It’s the most beautiful four-door sedan you can buy. It’s the Aston Martin Rapide, and for 2014 it’s gotten a new letter – the letter S. And that means… what, exactly? Is the Rapide S a thoroughly modern luxury four-door GT, or just the same, old crumpets? There's only one way to find out. Read on.
(Full Disclosure: Aston Martin wanted us to drive the Rapide S so bad, they flew me to Spain for a spirited drive on the twisty, narrow byways winding through Catalonia, toward France, in the shadow of the Pyrenees mountains. George Orwell would have been appalled.)
We all have our gripes. For some, it’s asshats who hog parking spaces. Others harbor a deep distrust of owls that manifests – in ten percent of the population – as outright owl hatred. Mine is the lack of Aston Martin Rapides on the nation’s highways. That and owls. Owls give me the creeps.
We could speculate why sales of the Rapide haven’t met Aston’s expectations – compromised interior usability, intense competition from cheaper offerings. But really, the only ones who should be thrilled at the lack of Rapides in the wild are all other carmakers, whose vehicles appear clumsy and overwrought by comparison.
Surely, the Rapide, Aston Martin’s four-door, four-seat GT, should have a wider following. It’s the most gracefully styled four-door luxury car currently on sale, its engine sounds like stars being born, and it has a curbside presence that makes schoolchildren gather, then go supernova with excitement at the bark of the V12.
That bodes well for the Rapide S, and car enthusiasm in general among the younger generation – always a concern among the frequently-concerned – assuming cars like the Rapide S that can excite and delight the young masses still find an audience among those who can afford to buy them.
And so, here we are having a look at how the new Rapide S differs from the Rapide-no-S that precedes it. Mainly, the new parcel comprises incremental improvements that give an already good car a wider dynamic range on the road, and also some new drama on the outside.
First, there’s 80 more horsepower and 14 more torques than previously. More notable than the amount of torque is where it’s made – lower in the rev range, giving it a bit more attack than the non-S Rapide had. Second, like the recent Vanquish, the adaptive dampers from Bilstein now get a third, firmer setting. That is, “track,” which generally is too firm for most road use. But with “normal” mode now more compliant, overall ride quality has been improved considerably, with the “sport” setting now just about perfect for most standard-issue corner-carving on public roads.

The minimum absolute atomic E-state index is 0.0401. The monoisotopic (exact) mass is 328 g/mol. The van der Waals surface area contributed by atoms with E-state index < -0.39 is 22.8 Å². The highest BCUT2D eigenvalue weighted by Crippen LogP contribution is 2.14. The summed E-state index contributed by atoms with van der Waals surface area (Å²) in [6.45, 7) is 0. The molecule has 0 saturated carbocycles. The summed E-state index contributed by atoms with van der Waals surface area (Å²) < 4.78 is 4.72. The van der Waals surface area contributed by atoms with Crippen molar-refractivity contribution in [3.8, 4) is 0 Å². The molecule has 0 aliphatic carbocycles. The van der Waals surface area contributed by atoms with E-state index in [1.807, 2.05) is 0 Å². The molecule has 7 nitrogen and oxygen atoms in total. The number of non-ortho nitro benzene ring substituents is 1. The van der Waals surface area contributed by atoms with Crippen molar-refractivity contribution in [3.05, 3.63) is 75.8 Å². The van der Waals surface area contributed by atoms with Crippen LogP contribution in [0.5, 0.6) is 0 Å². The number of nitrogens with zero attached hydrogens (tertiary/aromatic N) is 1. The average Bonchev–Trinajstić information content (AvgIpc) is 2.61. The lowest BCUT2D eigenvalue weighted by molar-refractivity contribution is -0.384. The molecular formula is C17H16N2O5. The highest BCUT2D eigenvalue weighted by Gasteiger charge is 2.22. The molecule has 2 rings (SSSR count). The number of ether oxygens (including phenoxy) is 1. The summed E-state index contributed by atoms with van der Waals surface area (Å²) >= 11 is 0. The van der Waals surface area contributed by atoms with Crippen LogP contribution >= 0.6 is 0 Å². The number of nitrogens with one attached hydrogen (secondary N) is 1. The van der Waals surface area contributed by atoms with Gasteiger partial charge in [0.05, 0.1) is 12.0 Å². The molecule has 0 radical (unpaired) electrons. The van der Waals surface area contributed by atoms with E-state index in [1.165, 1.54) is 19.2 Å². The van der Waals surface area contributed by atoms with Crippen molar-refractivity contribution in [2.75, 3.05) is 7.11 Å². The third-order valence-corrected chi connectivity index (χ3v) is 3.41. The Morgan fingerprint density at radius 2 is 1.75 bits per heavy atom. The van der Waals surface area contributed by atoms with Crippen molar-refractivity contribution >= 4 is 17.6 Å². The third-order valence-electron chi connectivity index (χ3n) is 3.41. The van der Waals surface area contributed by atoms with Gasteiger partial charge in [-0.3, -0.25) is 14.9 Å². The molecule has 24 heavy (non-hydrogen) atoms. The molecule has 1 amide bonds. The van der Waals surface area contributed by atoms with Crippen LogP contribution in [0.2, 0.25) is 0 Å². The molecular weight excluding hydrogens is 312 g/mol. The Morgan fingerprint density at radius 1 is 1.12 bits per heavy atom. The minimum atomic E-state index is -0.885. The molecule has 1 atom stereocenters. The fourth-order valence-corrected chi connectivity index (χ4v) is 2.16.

The changes also involve cosmetics, and the front end is where most controversy lies. The Rapide S’s monumental grille appears far more dominant without a bumper splitting it in two, as it was on the previous Rapide. Whether or not you find the new, wide-opening trellis needlessly demonstrative depends on whether or not you’ve just wandered into traffic.
You see, the goal here was to satisfy European laws demanding that, whilst careening into a pedestrian at a great rate of speed, one must provide the softest landing possible. Solving that problem, and retaining visual impact, meant creating a new structural assembly such that the grille now pushes backward to absorb the impact with a pair of human legs at 40 mph. The aluminum hood itself – now separated from the top of the engine by an extra 19mm – will more readily yield to a fast-moving human head, rather than crushing it like one of Gallagher’s melons.
The result is, an errant streetwalker will still receive destructive automotive force, but the results should be a bit closer to being gently lifted up and deposited, cocktail in hand, atop a silken hammock in the South of France. Just a bit.
For you, however, it means never seeing another front clip like the Jaguar XKE’s (or even the XK8’s) that could probably cut a pedestrian clean in half, which is a big no-no these days.
But the bottom line on the Rapide S – compared to its very tempting lower-priced rivals – is how it drives and how it feels to drive. How sharp and full of tactility its single-mode steering is; how well and accurately it turns – despite its size and width – how it seems about a foot shorter than it is, even on European B-roads designed with the Fiat Topolino in mind.
All that, plus the touch of a proper, hand-made interior. Granted, it’s an interior that demands everyone on board find comfort in snug spaces. Like baby owls. Sure, there are cars in the Rapide S’s class that are cheaper, that look better on the spec sheet, and that offer more stuff for the money. But few of those rivals make one feel as good as one does behind the wheel of the Rapide. You just have to decide whether that’s worth it.
But if Aston Martin can corral enough starry-eyed voluptuaries among the moneyed class to make the Rapide S a success, it will go a long way toward sweetening up the looks of our highways. Then, all we’d have to deal with, aside from ugly cars, are those goddamn owls.